2. A. I. Hochbaum, R. Chen, R. D. Delgado, W. Liang, E. C. Garnett, M. Najarian, A. Majumdar, and P. Yang, “Enhanced thermoelectric performance of rough silicon nanowires,” Nature 451(7175), 163–167 (2008). [CrossRef] [PubMed]

]. In the past decade, solar energy industry has grown rapidly and therefore, it is foreseeable that solar energy can gradually replace fossil fuels with increasing conversion efficiency of the solar energy.

One of the most attractive technologies that converts solar energy to electrical energy is the solar-thermal technology [1

1. M. Xie and D. M. Gruen, “Potential Impact of ZT = 4 Thermoelectric Materials on Solar Thermal Energy Conversion Technologies,” J. Phys. Chem. B 114(45), 14339–14342 (2010). [CrossRef] [PubMed]

, 3

3. T. C. Kandpal, A. K. Singhal, and S. S. Mathur, “Optimum power from a solar thermal power plant using solar concentrators,” Energy Convers. Manage. 23(2), 103–106 (1983). [CrossRef]

6

6. C. G. Granqvist, “Solar Energy Materials,” Adv. Mater. (Deerfield Beach Fla.) 15(21), 1789–1803 (2003). [CrossRef]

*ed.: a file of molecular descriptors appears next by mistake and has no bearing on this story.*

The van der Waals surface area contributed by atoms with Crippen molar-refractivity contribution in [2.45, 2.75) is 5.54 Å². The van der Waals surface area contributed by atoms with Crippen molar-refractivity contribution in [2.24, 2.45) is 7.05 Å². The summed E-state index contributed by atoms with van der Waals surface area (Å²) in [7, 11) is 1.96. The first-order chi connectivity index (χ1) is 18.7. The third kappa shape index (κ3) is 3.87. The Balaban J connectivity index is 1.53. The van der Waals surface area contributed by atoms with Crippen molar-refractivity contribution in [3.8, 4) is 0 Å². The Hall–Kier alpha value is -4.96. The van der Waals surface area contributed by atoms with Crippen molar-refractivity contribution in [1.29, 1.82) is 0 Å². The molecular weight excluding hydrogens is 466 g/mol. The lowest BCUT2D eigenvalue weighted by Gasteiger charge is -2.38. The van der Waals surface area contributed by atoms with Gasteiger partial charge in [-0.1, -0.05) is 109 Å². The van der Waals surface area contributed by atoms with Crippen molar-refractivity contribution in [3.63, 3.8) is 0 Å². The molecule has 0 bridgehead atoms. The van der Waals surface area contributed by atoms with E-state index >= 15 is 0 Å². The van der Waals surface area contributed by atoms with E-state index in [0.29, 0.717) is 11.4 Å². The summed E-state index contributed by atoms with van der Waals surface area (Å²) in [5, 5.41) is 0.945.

]. When solar radiation turns into heat, the heat can directly produce electricity using thermoelectric (TE) devices or convert to electricity through the Stirling or Rankine engine with electromagnetic induction method. Due to higher efficiency of the Stirling engine (~30% of Carnot efficiency) than TE devices (~10% of Carnot efficiency) [5

5. F. J. DiSalvo, “Thermoelectric cooling and power generation,” Science 285(5428), 703–706 (1999). [CrossRef] [PubMed]

], the solar-thermal method with the Stirling engine has been more broadly used by institutions such as Southern California Edison, Sandia National Laboratory, and Infinia Stirling Engine Technology [1